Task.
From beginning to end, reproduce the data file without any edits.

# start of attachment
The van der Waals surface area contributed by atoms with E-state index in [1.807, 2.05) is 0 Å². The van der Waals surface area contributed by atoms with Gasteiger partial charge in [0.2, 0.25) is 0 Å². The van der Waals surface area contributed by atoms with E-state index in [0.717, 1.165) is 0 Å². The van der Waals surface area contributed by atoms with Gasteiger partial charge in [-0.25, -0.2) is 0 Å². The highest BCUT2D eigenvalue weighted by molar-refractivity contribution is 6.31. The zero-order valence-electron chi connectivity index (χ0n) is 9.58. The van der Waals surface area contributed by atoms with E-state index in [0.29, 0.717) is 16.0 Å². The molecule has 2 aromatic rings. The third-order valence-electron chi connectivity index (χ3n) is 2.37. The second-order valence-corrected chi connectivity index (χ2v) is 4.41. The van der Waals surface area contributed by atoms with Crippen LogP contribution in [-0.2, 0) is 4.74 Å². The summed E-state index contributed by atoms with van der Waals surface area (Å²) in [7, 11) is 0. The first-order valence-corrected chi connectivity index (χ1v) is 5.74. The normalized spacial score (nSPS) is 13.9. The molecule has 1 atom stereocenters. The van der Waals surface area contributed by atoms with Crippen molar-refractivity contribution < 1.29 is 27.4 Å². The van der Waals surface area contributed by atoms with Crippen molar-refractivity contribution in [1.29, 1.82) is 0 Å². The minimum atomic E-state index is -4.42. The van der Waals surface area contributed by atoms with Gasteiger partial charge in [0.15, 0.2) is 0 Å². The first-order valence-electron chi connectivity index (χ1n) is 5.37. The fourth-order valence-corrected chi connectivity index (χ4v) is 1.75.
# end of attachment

The van der Waals surface area contributed by atoms with E-state index in [1.807, 2.05) is 0 Å². The van der Waals surface area contributed by atoms with Gasteiger partial charge in [0.2, 0.25) is 0 Å². The van der Waals surface area contributed by atoms with E-state index in [0.717, 1.165) is 0 Å². The van der Waals surface area contributed by atoms with Gasteiger partial charge in [-0.25, -0.2) is 0 Å². The highest BCUT2D eigenvalue weighted by molar-refractivity contribution is 6.31. The zero-order valence-electron chi connectivity index (χ0n) is 9.58. The van der Waals surface area contributed by atoms with E-state index in [0.29, 0.717) is 16.0 Å². The molecule has 2 aromatic rings. The third-order valence-electron chi connectivity index (χ3n) is 2.37. The second-order valence-corrected chi connectivity index (χ2v) is 4.41. The van der Waals surface area contributed by atoms with Crippen LogP contribution in [-0.2, 0) is 4.74 Å². The summed E-state index contributed by atoms with van der Waals surface area (Å²) in [7, 11) is 0. The first-order valence-corrected chi connectivity index (χ1v) is 5.74. The normalized spacial score (nSPS) is 13.9. The molecule has 1 atom stereocenters. The van der Waals surface area contributed by atoms with Crippen molar-refractivity contribution < 1.29 is 27.4 Å². The van der Waals surface area contributed by atoms with Crippen molar-refractivity contribution in [1.29, 1.82) is 0 Å². The minimum atomic E-state index is -4.42. The van der Waals surface area contributed by atoms with Gasteiger partial charge in [0.15, 0.2) is 0 Å². The first-order valence-electron chi connectivity index (χ1n) is 5.37. The fourth-order valence-corrected chi connectivity index (χ4v) is 1.75.